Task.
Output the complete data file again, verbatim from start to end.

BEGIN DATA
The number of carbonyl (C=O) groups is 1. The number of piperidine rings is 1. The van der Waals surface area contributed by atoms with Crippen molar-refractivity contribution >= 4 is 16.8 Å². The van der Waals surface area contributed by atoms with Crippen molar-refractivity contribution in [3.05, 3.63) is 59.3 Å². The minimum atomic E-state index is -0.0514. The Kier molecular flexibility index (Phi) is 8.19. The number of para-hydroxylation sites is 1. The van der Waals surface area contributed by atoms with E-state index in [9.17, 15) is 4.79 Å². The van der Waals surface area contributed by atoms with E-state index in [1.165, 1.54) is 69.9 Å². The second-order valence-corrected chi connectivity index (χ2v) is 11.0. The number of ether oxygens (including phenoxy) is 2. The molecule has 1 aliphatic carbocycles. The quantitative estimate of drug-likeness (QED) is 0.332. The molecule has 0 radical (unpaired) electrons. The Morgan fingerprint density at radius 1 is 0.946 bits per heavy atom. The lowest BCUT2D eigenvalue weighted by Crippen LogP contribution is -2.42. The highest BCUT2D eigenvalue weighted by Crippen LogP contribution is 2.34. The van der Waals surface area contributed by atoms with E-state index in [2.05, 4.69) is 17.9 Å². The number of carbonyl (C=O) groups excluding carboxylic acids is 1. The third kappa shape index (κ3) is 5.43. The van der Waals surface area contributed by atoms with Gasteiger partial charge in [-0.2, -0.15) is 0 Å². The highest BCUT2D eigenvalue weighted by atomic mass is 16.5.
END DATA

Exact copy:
The number of carbonyl (C=O) groups is 1. The number of piperidine rings is 1. The van der Waals surface area contributed by atoms with Crippen molar-refractivity contribution >= 4 is 16.8 Å². The van der Waals surface area contributed by atoms with Crippen molar-refractivity contribution in [3.05, 3.63) is 59.3 Å². The minimum atomic E-state index is -0.0514. The Kier molecular flexibility index (Phi) is 8.19. The number of para-hydroxylation sites is 1. The van der Waals surface area contributed by atoms with E-state index in [9.17, 15) is 4.79 Å². The van der Waals surface area contributed by atoms with E-state index in [1.165, 1.54) is 69.9 Å². The second-order valence-corrected chi connectivity index (χ2v) is 11.0. The number of ether oxygens (including phenoxy) is 2. The molecule has 1 aliphatic carbocycles. The quantitative estimate of drug-likeness (QED) is 0.332. The molecule has 0 radical (unpaired) electrons. The Morgan fingerprint density at radius 1 is 0.946 bits per heavy atom. The lowest BCUT2D eigenvalue weighted by Crippen LogP contribution is -2.42. The highest BCUT2D eigenvalue weighted by Crippen LogP contribution is 2.34. The van der Waals surface area contributed by atoms with E-state index in [2.05, 4.69) is 17.9 Å². The number of carbonyl (C=O) groups excluding carboxylic acids is 1. The third kappa shape index (κ3) is 5.43. The van der Waals surface area contributed by atoms with Gasteiger partial charge in [-0.2, -0.15) is 0 Å². The highest BCUT2D eigenvalue weighted by atomic mass is 16.5.